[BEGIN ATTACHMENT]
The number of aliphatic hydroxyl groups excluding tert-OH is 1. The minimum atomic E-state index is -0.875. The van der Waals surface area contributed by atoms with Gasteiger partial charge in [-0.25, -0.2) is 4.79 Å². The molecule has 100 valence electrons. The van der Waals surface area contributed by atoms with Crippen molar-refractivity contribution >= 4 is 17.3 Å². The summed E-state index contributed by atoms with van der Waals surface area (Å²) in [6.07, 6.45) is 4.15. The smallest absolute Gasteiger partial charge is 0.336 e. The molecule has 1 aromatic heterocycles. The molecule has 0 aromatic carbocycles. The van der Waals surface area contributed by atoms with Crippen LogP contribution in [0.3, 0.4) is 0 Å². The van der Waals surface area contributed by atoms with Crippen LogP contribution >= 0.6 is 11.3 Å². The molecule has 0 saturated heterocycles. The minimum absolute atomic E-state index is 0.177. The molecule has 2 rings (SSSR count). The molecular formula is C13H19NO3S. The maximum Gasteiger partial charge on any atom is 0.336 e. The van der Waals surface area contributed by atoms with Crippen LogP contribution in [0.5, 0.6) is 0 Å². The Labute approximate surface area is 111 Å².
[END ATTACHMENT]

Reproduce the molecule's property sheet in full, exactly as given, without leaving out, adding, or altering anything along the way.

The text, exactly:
The number of aliphatic hydroxyl groups excluding tert-OH is 1. The minimum atomic E-state index is -0.875. The van der Waals surface area contributed by atoms with Gasteiger partial charge in [-0.25, -0.2) is 4.79 Å². The molecule has 100 valence electrons. The van der Waals surface area contributed by atoms with Crippen molar-refractivity contribution >= 4 is 17.3 Å². The summed E-state index contributed by atoms with van der Waals surface area (Å²) in [6.07, 6.45) is 4.15. The smallest absolute Gasteiger partial charge is 0.336 e. The molecule has 1 aromatic heterocycles. The molecule has 0 aromatic carbocycles. The van der Waals surface area contributed by atoms with Crippen LogP contribution in [0.3, 0.4) is 0 Å². The van der Waals surface area contributed by atoms with Crippen LogP contribution >= 0.6 is 11.3 Å². The molecule has 0 saturated heterocycles. The minimum absolute atomic E-state index is 0.177. The molecule has 2 rings (SSSR count). The molecular formula is C13H19NO3S. The maximum Gasteiger partial charge on any atom is 0.336 e. The van der Waals surface area contributed by atoms with Crippen LogP contribution in [0.5, 0.6) is 0 Å². The Labute approximate surface area is 111 Å².